What is the “speech or discussion” clause referred to in the Georgia survey?

ATLANTA (AP) — Sen. Lindsey Graham is clutching the Constitution’s “speech or debate” clause as a shield as he tries to avoid testifying before a special grand jury investigating whether former President Donald Trump and others tried to illegally influence his election 2020 in Georgia.

Fulton County District Attorney Fani Willis wants to question the South Carolina Republican about two phone calls he says he made to Georgia Secretary of State Brad Raffensperger and his staff in the weeks after the 2020 general election, as well as the circumstances and logistics around these calls. . Raffensperger said at the time that Graham asked him if he had the power to reject certain absentee ballots, a question he interpreted as a suggestion to throw out legal ballots.

Graham’s lawyers have argued that the calls were made as part of his legislative duties and that the speech or debate clause gives him absolute protection from having to testify.

The legal backlog has already delayed Graham’s deposition, which was set for Tuesday.


According to Article I of the Constitution, “for any Speech or Debate in either House,” US senators and members of the House “shall not be questioned in any other place.” Simply, the provision — “passed in the Constitutional Convention without debate and without opposition,” the U.S. Supreme Court wrote in a 1966 decision — is intended to shield members of Congress from questioning about official legislative acts.

In a 1968 decision regarding the conviction of a congressman under a conflict of interest statute, the Supreme Court wrote that the intent of the provision was “to prevent legislative intimidation and accountability to the other branches of government.”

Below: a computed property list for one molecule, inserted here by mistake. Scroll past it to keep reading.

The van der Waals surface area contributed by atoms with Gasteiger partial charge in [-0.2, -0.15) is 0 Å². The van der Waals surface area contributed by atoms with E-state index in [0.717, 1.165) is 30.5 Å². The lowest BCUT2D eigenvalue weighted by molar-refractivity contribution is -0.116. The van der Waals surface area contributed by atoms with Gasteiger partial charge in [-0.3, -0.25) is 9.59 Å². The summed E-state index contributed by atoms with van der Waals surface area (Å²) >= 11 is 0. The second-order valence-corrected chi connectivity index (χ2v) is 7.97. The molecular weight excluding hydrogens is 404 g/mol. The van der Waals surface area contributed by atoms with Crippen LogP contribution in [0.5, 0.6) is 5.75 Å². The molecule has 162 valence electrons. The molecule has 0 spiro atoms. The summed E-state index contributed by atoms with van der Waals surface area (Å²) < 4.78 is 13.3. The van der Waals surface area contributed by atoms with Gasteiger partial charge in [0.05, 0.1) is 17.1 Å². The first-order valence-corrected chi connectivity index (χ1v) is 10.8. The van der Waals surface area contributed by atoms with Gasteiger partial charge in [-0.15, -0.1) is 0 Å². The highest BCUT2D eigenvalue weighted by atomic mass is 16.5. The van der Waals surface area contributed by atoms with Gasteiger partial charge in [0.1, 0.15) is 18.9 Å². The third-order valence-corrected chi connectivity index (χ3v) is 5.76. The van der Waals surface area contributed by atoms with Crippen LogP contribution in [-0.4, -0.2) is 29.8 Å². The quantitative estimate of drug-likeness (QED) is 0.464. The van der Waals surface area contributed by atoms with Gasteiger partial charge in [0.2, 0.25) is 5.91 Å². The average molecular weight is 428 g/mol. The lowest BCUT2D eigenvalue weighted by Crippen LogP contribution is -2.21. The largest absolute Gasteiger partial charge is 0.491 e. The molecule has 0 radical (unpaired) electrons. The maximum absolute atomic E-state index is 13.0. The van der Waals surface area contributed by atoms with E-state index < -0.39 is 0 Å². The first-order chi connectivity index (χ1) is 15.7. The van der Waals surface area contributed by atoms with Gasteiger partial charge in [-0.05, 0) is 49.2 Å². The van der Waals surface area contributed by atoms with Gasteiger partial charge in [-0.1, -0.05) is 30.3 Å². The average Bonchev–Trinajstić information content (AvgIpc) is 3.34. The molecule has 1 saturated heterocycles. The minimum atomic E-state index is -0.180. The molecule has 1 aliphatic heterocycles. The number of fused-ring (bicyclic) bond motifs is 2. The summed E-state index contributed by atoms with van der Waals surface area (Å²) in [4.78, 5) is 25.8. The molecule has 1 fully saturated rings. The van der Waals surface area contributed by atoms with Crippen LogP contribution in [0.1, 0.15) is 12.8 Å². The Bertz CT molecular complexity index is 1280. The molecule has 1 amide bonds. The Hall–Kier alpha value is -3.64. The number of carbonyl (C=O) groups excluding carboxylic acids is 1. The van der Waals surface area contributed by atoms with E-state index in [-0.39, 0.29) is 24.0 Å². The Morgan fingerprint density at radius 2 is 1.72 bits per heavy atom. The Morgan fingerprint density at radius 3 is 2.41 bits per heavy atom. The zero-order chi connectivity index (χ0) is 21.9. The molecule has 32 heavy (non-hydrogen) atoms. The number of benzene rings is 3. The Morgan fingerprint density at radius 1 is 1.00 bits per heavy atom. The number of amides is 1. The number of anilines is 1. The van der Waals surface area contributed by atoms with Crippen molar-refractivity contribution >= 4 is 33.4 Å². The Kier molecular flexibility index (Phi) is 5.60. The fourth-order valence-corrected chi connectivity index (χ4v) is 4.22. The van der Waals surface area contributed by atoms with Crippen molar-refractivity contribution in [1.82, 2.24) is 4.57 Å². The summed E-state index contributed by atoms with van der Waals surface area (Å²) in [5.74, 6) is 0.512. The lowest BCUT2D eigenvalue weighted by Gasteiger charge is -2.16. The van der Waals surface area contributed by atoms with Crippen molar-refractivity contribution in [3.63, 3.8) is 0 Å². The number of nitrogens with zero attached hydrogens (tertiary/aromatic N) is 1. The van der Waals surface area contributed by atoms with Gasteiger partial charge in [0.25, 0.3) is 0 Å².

The argument over whether Graham is protected by the clause in this case “is fundamentally about what kinds of acts are legislative versus what kinds of acts are not,” said Anthony Michael Kreiss, a constitutional law professor at the University of Georgia.

Actions such as speaking on the floor of the House or Senate, introducing legislation, working on a committee report and legislative fact-finding acts are clearly covered, he said. News interviews, publications unrelated to official duties, political activities and dealings with the executive branch are not covered, he said.


Graham argued that the calls to Raffensperger were related to his duties as a U.S. senator and as chairman of the Senate Judiciary Committee, so he should be completely protected from having to testify in this case. In court earlier this month, Graham’s attorney, Brian Lea, argued that the senator’s responsibility to decide whether to vote to certify Georgia’s election results, combined with voting on election-related legislation, made the calls part of his legislative duties.


Prosecutors argued that the calls are only the starting point. They also disputed the notion that the calls were solely about legislative issues, saying Graham was seeking to make changes to the way Georgia handles absentee ballots ahead of the January 2021 runoff election for the U.S. Senate.